Home / Security / Two years in, Google says passkeys now protect more than 400 million accounts

Two years in, Google says passkeys now protect more than 400 million accounts

Hand holding up a foldable with the Google logo at the center.

Kerry Wan/ZDNET

It’s World Password Day, but Google wants you to know that the days of the password are numbered.

Passkeys consist of two cryptographic keys, a public key that’s registered with the online service or app, and a private key that’s stored on a device, such as a smartphone or a computer. That might sound complicated, but passkeys have been designed to be easy to use. In fact, to log in with a passkey, you use your face, a fingerprint, or a PIN in much the same way that you unlock your smartphone. 

In a blog post, Google VP of Security Engineering Heather Adkins announced today that since Google launched passkeys on World Password Day 2022, over 400 million Google Accounts have been secured with passkeys. Furthermore, these users have collectively logged over 1 billion authentications, demonstrating growing adoption and usage of this relatively new security feature.   

Also: What are passkeys? Experience the life-changing magic of going passwordless

In fact, the use of passkeys for Google Accounts has now surpassed traditional forms of two-step verification (2SV), including SMS-based one-time passwords (OTPs) and app-based OTPs (like those used in Authenticator apps). According to Google, passkey users experience login times that are 50% faster than those using passwords, enhancing both the security and efficiency of their authentication processes.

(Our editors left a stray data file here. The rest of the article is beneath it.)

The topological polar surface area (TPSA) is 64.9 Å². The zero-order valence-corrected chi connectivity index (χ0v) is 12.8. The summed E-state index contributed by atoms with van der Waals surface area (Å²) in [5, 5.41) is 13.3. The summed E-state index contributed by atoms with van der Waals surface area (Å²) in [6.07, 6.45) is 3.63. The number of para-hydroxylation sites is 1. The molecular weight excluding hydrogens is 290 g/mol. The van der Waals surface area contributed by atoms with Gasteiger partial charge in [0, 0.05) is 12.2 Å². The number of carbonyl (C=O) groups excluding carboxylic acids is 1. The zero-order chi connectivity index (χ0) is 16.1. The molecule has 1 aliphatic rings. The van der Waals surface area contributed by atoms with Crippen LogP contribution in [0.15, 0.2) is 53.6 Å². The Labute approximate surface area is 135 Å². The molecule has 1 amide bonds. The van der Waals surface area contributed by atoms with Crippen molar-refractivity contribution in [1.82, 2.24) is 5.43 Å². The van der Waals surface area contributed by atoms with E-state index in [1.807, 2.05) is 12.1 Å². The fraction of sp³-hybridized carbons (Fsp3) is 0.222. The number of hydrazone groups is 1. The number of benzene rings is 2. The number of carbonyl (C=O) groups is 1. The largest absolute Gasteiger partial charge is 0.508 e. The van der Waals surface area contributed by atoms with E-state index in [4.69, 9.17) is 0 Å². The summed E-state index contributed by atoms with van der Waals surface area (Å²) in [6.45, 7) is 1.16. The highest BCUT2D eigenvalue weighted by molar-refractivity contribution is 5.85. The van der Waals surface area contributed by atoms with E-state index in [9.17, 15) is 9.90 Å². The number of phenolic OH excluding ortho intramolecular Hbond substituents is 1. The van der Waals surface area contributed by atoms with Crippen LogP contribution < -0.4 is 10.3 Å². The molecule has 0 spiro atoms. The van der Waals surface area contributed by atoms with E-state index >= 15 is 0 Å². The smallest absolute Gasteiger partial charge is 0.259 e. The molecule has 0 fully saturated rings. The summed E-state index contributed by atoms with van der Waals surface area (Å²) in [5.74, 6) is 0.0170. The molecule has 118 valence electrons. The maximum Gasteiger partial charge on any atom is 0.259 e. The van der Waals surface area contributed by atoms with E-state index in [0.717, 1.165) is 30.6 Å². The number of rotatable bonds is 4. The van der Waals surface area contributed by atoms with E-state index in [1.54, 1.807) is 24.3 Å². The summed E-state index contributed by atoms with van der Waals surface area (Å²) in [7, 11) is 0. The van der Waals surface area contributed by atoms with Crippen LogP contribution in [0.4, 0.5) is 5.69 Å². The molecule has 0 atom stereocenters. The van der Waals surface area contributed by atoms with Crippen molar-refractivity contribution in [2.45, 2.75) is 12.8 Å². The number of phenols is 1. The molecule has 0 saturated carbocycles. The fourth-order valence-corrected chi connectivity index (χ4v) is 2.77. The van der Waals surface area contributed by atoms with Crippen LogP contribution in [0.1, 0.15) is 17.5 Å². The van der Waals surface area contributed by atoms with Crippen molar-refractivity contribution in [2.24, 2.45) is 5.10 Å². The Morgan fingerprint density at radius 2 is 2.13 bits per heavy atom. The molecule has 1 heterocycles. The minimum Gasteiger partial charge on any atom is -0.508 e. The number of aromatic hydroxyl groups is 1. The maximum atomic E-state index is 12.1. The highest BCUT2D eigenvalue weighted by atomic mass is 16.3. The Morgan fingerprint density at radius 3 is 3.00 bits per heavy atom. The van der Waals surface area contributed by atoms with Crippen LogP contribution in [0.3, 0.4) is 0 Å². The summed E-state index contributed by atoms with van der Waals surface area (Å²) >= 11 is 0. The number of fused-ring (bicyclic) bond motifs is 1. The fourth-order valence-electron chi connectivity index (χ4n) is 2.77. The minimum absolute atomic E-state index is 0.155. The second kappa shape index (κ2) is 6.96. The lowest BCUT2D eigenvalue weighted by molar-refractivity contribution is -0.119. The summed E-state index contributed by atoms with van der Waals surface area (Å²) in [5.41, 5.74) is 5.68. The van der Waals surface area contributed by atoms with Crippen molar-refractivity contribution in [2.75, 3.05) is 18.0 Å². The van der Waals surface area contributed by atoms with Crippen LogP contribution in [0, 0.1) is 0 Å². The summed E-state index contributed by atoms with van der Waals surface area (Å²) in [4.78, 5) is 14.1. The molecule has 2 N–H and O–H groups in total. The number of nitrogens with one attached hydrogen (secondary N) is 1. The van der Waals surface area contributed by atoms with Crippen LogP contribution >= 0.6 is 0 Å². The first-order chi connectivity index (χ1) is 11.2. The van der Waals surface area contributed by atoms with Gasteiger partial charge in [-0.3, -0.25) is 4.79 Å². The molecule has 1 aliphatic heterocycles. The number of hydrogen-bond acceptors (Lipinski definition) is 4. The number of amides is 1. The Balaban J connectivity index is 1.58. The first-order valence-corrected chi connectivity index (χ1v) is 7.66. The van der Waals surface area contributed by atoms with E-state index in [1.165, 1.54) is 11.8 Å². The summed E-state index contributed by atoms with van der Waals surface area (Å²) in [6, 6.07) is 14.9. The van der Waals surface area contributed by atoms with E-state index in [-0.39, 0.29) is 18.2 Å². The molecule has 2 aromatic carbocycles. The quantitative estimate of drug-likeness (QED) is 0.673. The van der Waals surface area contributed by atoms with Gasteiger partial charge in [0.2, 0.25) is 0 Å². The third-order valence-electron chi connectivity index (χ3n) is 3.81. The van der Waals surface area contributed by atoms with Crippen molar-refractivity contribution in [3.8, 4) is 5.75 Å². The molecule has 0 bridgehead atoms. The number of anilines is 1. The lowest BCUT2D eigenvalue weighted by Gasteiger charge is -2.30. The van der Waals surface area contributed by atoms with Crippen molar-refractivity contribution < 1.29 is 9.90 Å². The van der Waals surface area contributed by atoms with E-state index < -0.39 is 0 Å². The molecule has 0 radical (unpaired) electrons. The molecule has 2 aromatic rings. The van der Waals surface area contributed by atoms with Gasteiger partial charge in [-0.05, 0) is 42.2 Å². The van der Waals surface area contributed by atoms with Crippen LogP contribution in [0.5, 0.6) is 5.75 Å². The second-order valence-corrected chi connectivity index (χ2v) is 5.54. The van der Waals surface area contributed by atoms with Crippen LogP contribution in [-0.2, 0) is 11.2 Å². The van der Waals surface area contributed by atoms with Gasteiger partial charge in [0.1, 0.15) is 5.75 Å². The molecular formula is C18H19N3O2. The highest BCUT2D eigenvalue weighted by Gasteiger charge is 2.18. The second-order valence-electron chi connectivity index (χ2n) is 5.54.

Google has further announced plans to integrate passkeys into its Advanced Protection Program (APP), which offers enhanced security measures for high-risk Google Account users such as activists, politicians, and journalists. Users enrolled in this program will soon have the option to switch to using passkeys exclusively or to use them in conjunction with traditional passwords or hardware security keys.

This integration represents a significant step in bolstering security while maintaining user convenience for those at heightened risk of targeted attacks.

Also: The best password managers you can buy: Expert tested

So, what’s stopping everyone from adopting passkeys?

For years, the emphasis has been on creating complex passwords as the best line of defense for securing digital accounts. Now, people are confused and wondering what’s changed. It’s hard to get across that the landscape of digital security is constantly evolving, and with it, the strategies for securing access to online information.

While passkeys offer a new, more streamlined, more secure approach to security, significantly reducing the risk of phishing and eliminating the need to remember and manage multiple passwords, it’s hard to communicate that to the average user.

The transition from traditional passwords to passkeys indeed brings its set of challenges, particularly due to the abstract nature of passkeys compared to the tangible and familiar format of passwords. Passkeys, which involve interactions with on-screen prompts, QR codes, and device-based authentication, can seem daunting due to their perceived complexity. Telling users that they can log into a site in half the time isn’t enough of a carrot to encourage many to switch.

Passwords are a long way from being dead, and it seems like we will be celebrating World Password Day for years to come.

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